What America needs is fundamental transformation from the Age of Obama. A top down government is not what this country was founded upon and the only way we the people can reestablish the moorings of life, liberty and property is to elect a president who has a fundamental understanding of what made this country great.
What America needs is a lion, not a RINO. We need a president that will not be cowed by a dishonest media and a political party that caters to an underclass of teat squawkers that contribute nothing to society. This is not an easy undertaking. It will take a president with self-assurance, fortitude and yes, arrogance to endure a cacophony of vitriol and lies that would subsume a regular human being.
We’re beyond the happy warrior stage in American politics. What we need is a modern day Andrew Jackson. Old Hickory looked upon his enemies with contempt and action. And they feared him. Everyone knew Jackson didn’t make empty threats.
When South Carolina threatened to secede from the Union over onerous tariffs, Jackson sent warships off the coast of the Palmetto State and promised to hang Vice President John C. Calhoun from the highest tree. The Nullifiers knew Old Hickory meant business. Jackson’s character and force of will won the day.
When the Supreme Court ruled in favor of a banking cartel, The Bank of the United States, in the infamous McCulloch v. Maryland case, President Jackson declared the following:
To this conclusion I cannon assent…Congress and the President as well as the Court must each for itself be guided by its own opinion of the Constitution. It is as much of the duty of the House of the Representatives, of the Senate, and the President to decide upon the constitutionality of any bill or resolution which may be presented…The opinion of the [Supreme Court] justices has no authority over Congress than the opinion of Congress has over judges, and on that point the President is independent of both. The authority of the Supreme Court must not, therefore, be permitted to control the Congress or the Executive…but to have only such influence as the force of their reasoning may deserve.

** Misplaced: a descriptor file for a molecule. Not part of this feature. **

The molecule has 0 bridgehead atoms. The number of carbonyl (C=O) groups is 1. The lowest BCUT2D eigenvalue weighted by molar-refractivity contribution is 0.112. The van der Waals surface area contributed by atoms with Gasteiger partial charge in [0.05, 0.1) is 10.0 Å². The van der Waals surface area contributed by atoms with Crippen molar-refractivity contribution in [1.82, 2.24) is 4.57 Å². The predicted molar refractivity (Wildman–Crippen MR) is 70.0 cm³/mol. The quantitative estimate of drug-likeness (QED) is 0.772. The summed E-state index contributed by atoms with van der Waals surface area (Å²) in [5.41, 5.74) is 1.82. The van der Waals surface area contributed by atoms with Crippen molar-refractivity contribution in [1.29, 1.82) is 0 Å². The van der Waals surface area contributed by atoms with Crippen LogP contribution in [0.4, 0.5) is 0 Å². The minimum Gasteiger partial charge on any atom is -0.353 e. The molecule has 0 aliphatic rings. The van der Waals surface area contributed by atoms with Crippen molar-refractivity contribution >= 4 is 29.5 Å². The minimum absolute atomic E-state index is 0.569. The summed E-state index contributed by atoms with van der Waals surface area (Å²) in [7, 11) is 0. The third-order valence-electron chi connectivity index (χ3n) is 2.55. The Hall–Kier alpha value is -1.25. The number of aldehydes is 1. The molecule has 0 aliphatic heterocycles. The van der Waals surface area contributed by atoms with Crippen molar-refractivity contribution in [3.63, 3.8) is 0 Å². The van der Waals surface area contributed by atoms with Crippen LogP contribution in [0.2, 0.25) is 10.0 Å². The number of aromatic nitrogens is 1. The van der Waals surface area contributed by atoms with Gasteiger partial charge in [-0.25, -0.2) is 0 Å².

Andrew Jackson vetoed the charter for The Bank of the United States. He then addressed the evils of centralized government. Here is an excerpt from his message to the Senate:
It is to be regretted that the rich and powerful too often bend the acts of government to their selfish purposes. Distinctions in society will always exist under every just government. Equality of talents, of education, or of wealth can not be produced by human institutions. In the full enjoyment of the gifts of Heaven and the fruits of superior industry, economy, and virtue, every man is equally entitled to protection by law; but when the laws undertake to add to these natural and just advantages artificial distinctions, to grant titles, gratuities, and exclusive privileges, to make the rich richer and the potent more powerful, the humble members of society-the farmers, mechanics, and laborers-who have neither the time nor the means of securing like favors to themselves, have a right to complain of the injustice of their Government. There are no necessary evils in government. Its evils exist only in its abuses. If it would confine itself to equal protection, and, as Heaven does its rains, shower its favors alike on the high and the low, the rich and the poor, it would be an unqualified blessing. In the act before me there seems to be a wide and unnecessary departure from these just principles
America is in need of another Andrew Jackson. We need a president who’ll take on the special interest, federal bureaucracy, and rogue federal judges. We need an arrogant man to confront an arrogant government.